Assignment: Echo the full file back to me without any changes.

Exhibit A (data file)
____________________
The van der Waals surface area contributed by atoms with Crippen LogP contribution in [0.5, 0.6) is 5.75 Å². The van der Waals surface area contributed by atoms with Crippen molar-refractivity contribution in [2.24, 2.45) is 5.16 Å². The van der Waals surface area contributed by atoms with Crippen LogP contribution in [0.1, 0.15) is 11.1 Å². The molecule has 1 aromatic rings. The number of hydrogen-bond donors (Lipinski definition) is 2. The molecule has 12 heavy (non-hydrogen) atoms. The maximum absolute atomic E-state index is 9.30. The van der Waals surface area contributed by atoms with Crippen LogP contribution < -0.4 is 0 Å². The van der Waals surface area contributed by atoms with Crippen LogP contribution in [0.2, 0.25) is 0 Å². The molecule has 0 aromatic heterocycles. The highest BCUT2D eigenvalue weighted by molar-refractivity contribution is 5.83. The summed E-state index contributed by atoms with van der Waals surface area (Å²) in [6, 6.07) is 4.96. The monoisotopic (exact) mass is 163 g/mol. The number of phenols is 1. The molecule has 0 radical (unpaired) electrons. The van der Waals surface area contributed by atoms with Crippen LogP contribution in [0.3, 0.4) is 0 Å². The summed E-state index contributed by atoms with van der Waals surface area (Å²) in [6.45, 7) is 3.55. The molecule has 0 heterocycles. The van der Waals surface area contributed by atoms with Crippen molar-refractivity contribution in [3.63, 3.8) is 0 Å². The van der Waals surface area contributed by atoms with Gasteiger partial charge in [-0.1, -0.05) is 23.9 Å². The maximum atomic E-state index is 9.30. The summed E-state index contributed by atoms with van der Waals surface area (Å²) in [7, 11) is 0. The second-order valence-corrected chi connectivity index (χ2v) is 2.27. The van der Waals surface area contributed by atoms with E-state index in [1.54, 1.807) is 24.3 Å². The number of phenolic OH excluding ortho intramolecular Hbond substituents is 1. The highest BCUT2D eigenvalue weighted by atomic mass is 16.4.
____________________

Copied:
The van der Waals surface area contributed by atoms with Crippen LogP contribution in [0.5, 0.6) is 5.75 Å². The van der Waals surface area contributed by atoms with Crippen molar-refractivity contribution in [2.24, 2.45) is 5.16 Å². The van der Waals surface area contributed by atoms with Crippen LogP contribution in [0.1, 0.15) is 11.1 Å². The molecule has 1 aromatic rings. The number of hydrogen-bond donors (Lipinski definition) is 2. The molecule has 12 heavy (non-hydrogen) atoms. The maximum absolute atomic E-state index is 9.30. The van der Waals surface area contributed by atoms with Crippen LogP contribution < -0.4 is 0 Å². The van der Waals surface area contributed by atoms with Crippen LogP contribution in [0.2, 0.25) is 0 Å². The molecule has 0 aromatic heterocycles. The highest BCUT2D eigenvalue weighted by molar-refractivity contribution is 5.83. The summed E-state index contributed by atoms with van der Waals surface area (Å²) in [6, 6.07) is 4.96. The monoisotopic (exact) mass is 163 g/mol. The number of phenols is 1. The molecule has 0 radical (unpaired) electrons. The van der Waals surface area contributed by atoms with Crippen LogP contribution in [0.3, 0.4) is 0 Å². The summed E-state index contributed by atoms with van der Waals surface area (Å²) in [6.45, 7) is 3.55. The molecule has 0 heterocycles. The van der Waals surface area contributed by atoms with Crippen molar-refractivity contribution in [3.63, 3.8) is 0 Å². The van der Waals surface area contributed by atoms with Gasteiger partial charge in [-0.1, -0.05) is 23.9 Å². The maximum atomic E-state index is 9.30. The summed E-state index contributed by atoms with van der Waals surface area (Å²) in [7, 11) is 0. The second-order valence-corrected chi connectivity index (χ2v) is 2.27. The van der Waals surface area contributed by atoms with E-state index in [1.54, 1.807) is 24.3 Å². The number of phenolic OH excluding ortho intramolecular Hbond substituents is 1. The highest BCUT2D eigenvalue weighted by atomic mass is 16.4.